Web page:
Tuesday, October 21, 2008

Ten predictions about the first two years of an Obama Administration

So let's say the Democrats are correct and Senator Barack Obama sweeps to victory in November.

What happens then? The Age of Aquarius?

Hardly. The real secret of the Obama campaign is that the Senator is not some new kind of politician, but a very traditional, liberal, uber-Statist politician beholden to the usual assortment of special interests, and that his first two years are likely to be ... far more mundane than his supporters would like you to believe.

Here are ten predictions regarding the years 2009-2010 with Barack Obama in the White House:

1. We will not see the repeal or roll-back of any of the Constitutional invasions of the past eight years. The Obama Administration is not going to dismantle surveillance laws or even major portions of the Patriot Act, because they will decide that these are useful tools for the war on terror and law enforcement, and perfectly justifiable in the correct hands. After all, we now have a Department of Justice we can trust, don't we? So what have you got to hide?

2. We will see BOTH massive deficit spending AND tax increases. Obama and his advisors are clearly far more oriented to investing in infrastructure than deficit reduction, and they also subscribe to the New Deal philosophy that deficit spending stimulus is what curtails recession and depression. On the other hand, the news story six months into the first term will be declining revenues, and President Obama will end up doing his version of Bill Clinton's "I really tried to give you a tax cut" speech, while simultaneously imposing new surcharges, user fees, etc.

3. We will see early irresolution in foreign policy, followed by a period of minor military interventionism. Obama does lack foreign policy experience, and Vlad Putin is quite willing to be his tutor. Expect to see Russia take more and more aggressive actions and try to back Obama down ala JFK in Berlin. Obama will lose two or three small rounds to Russia before he decides (based on the advice of his Defense Industry advisors) that the US has to get back into the game of military interventionism in smaller crisises.

4. We will not win the war in Afghanistan through an Obama surge, and it is unlikely he will be able to deliver a complete withdrawal from Iraq, Yes, I know the Iraqis want one, but there will be, in the eyes of Obama's advisors, compelling reasons to retain bases in Iraq and this will become a sticking point.

5. We will not make massive progress toward alternative energy sources. Congress will pass several Energy bills full of pork and government subsidies ... and nothing much will come of it. We definitely won't see any nuclear power or much domestic drilling.

6. We will get a supposed health insurance program similar to the one that hasn't worked well in Massachusetts. But the administration will declare victory, anyway.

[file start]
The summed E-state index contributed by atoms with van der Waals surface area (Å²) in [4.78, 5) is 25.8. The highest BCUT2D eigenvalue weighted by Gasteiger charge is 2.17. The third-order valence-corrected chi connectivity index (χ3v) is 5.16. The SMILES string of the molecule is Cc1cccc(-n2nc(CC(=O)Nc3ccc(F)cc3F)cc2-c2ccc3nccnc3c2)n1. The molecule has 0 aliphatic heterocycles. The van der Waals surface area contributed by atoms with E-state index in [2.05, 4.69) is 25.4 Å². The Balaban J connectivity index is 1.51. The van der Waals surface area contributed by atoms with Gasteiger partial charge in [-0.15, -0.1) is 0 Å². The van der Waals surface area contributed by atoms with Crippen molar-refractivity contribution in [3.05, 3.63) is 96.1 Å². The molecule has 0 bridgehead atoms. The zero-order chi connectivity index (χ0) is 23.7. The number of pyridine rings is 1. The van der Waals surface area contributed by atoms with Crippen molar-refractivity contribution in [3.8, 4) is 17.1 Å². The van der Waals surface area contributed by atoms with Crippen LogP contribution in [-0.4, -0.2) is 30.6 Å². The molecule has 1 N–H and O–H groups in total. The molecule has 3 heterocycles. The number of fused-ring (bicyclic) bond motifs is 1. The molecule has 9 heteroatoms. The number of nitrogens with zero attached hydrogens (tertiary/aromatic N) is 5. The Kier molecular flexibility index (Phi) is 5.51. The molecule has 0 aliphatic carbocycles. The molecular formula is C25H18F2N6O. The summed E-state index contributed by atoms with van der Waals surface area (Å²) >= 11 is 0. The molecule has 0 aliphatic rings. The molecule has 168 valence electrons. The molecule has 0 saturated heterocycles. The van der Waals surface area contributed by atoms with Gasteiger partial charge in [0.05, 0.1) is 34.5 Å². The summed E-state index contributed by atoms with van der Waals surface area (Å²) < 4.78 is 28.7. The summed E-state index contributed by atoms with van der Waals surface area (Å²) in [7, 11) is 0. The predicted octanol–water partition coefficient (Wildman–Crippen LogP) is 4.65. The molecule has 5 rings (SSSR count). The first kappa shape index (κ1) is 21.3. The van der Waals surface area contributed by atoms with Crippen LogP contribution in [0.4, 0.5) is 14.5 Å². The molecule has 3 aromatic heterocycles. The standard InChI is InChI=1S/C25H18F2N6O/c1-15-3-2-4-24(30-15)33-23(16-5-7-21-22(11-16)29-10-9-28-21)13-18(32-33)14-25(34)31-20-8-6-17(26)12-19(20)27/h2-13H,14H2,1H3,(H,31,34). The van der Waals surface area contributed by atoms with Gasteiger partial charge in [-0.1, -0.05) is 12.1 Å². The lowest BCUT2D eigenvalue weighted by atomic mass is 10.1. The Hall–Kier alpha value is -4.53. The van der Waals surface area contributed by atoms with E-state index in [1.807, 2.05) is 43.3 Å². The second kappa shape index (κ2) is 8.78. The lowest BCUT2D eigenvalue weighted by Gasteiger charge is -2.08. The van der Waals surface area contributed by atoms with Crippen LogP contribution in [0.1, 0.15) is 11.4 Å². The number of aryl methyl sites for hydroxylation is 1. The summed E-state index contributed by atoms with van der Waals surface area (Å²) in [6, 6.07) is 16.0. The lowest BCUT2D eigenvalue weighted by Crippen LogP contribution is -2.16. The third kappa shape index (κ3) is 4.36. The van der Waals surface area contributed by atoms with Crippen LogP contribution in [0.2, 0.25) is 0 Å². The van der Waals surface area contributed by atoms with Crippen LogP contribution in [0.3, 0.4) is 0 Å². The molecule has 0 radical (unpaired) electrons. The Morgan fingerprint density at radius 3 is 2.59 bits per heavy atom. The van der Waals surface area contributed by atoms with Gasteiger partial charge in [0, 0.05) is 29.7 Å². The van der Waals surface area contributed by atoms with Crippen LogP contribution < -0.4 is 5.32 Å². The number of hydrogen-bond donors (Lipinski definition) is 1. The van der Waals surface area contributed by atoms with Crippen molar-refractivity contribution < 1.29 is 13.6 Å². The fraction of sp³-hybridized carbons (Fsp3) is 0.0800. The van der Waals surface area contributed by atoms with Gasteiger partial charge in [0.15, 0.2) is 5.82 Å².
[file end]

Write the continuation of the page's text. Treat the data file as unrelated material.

7. We are likely to see Secretary of Defense Robert Gates in the same position during the first two years of an Obama administration. After all, Obama has been touting his military expansion plan on the official campaign website all along. As a side-note: look for a prominent position--possibly advisory--for retired four-star General Merryl McPeak.

8. The Fairness Doctrine will be re-instated, but it won't matter. Not only will it be immediately challenged in court, but you really can't unring a bell. The market will pretty much ignore this law.

9, The Democratic Party in Congress will fragment rather than unify. The Class of 2006 is far more conservative than the folks who will come into office in 2008. Absent a strong GOP, the Democrats will provide their own internal opposition. Look for that to be overcome only at the cost of massive, budget-busting pork like we've never seen.

10. No Child Left Behind will not be significantly altered. There will be some cosmetic changes in assessment, but NCLB was the greatest entree for the Federal government into public education ever passed. Democrats will not let it go.

Not a bang, frankly, but a whimper.

I'd prefer to be wrong, but I don't think I will be.

My only consolation is that, if by some miracle Senator John McCain pulls out an upset, things would probably be ... worse.

We're in for a long period of only limited fun, people.

Senator Obama and Senator McCain should more correctly be seen as effects rather than causes.


a most peculiar nature said...

This is so depressing. Probably true, and just so very depressing.


Duffy said...

"We will see early irresolution in foreign policy, followed by a period of minor military interventionism."

Probably in places w/o American interests at stake. Darfur and the like. Humanitarian military interventions.

I ask again, is this going to be a pyrrhic victory for whomever wins?

Anonymous said...

Any bets on an Obama administration agreeing to a re-write of the War Powers act, ceding to Congress more of the Executive's authority to declare and wage wars?

"No longer will bloodthirsty warmongers be able to commit pre-emptive acts of agression against peace-loving nations that never did anything to us!"

Steven H. Newton said...

The Constitution doesn't give the President the power to declare war.

Anonymous said...

Oops, you got me there - I should have said "commit armed forces to military action" as the President may do under the War Powers Act of '73, but only for 60 days, absent a Congressional declaration.

I'm picturing something along the lines of requiring a UN mandate for any commitment of forces, or immediate cessation of hostilities if the President's poll numbers drop below 50%.

Anonymous said...

I think you just about nailed it.